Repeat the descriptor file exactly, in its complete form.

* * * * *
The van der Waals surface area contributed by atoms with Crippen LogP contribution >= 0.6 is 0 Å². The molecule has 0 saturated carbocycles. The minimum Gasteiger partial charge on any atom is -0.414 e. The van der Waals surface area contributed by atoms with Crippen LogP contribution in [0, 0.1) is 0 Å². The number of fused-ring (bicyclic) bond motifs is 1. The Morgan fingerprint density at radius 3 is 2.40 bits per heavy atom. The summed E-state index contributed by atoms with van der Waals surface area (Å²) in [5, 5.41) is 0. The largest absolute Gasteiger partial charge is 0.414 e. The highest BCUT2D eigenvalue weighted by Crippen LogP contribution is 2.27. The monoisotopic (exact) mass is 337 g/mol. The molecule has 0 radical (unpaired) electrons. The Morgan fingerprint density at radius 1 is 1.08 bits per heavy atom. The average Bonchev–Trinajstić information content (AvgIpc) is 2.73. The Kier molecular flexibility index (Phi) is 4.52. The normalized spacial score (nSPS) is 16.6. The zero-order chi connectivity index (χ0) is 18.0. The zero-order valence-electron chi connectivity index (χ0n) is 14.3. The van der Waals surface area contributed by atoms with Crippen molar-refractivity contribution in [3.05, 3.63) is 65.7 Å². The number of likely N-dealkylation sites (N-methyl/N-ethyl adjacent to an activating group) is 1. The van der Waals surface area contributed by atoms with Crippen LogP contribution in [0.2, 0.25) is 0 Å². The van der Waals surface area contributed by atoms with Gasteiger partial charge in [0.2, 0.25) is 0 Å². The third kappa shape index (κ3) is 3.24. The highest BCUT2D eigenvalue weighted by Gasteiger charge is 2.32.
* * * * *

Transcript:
The van der Waals surface area contributed by atoms with Crippen LogP contribution >= 0.6 is 0 Å². The molecule has 0 saturated carbocycles. The minimum Gasteiger partial charge on any atom is -0.414 e. The van der Waals surface area contributed by atoms with Crippen LogP contribution in [0, 0.1) is 0 Å². The number of fused-ring (bicyclic) bond motifs is 1. The Morgan fingerprint density at radius 3 is 2.40 bits per heavy atom. The summed E-state index contributed by atoms with van der Waals surface area (Å²) in [5, 5.41) is 0. The largest absolute Gasteiger partial charge is 0.414 e. The highest BCUT2D eigenvalue weighted by Crippen LogP contribution is 2.27. The monoisotopic (exact) mass is 337 g/mol. The molecule has 0 radical (unpaired) electrons. The Morgan fingerprint density at radius 1 is 1.08 bits per heavy atom. The average Bonchev–Trinajstić information content (AvgIpc) is 2.73. The Kier molecular flexibility index (Phi) is 4.52. The normalized spacial score (nSPS) is 16.6. The zero-order chi connectivity index (χ0) is 18.0. The zero-order valence-electron chi connectivity index (χ0n) is 14.3. The van der Waals surface area contributed by atoms with Crippen molar-refractivity contribution in [3.05, 3.63) is 65.7 Å². The number of likely N-dealkylation sites (N-methyl/N-ethyl adjacent to an activating group) is 1. The van der Waals surface area contributed by atoms with Crippen LogP contribution in [0.2, 0.25) is 0 Å². The van der Waals surface area contributed by atoms with Gasteiger partial charge in [0.2, 0.25) is 0 Å². The third kappa shape index (κ3) is 3.24. The highest BCUT2D eigenvalue weighted by Gasteiger charge is 2.32.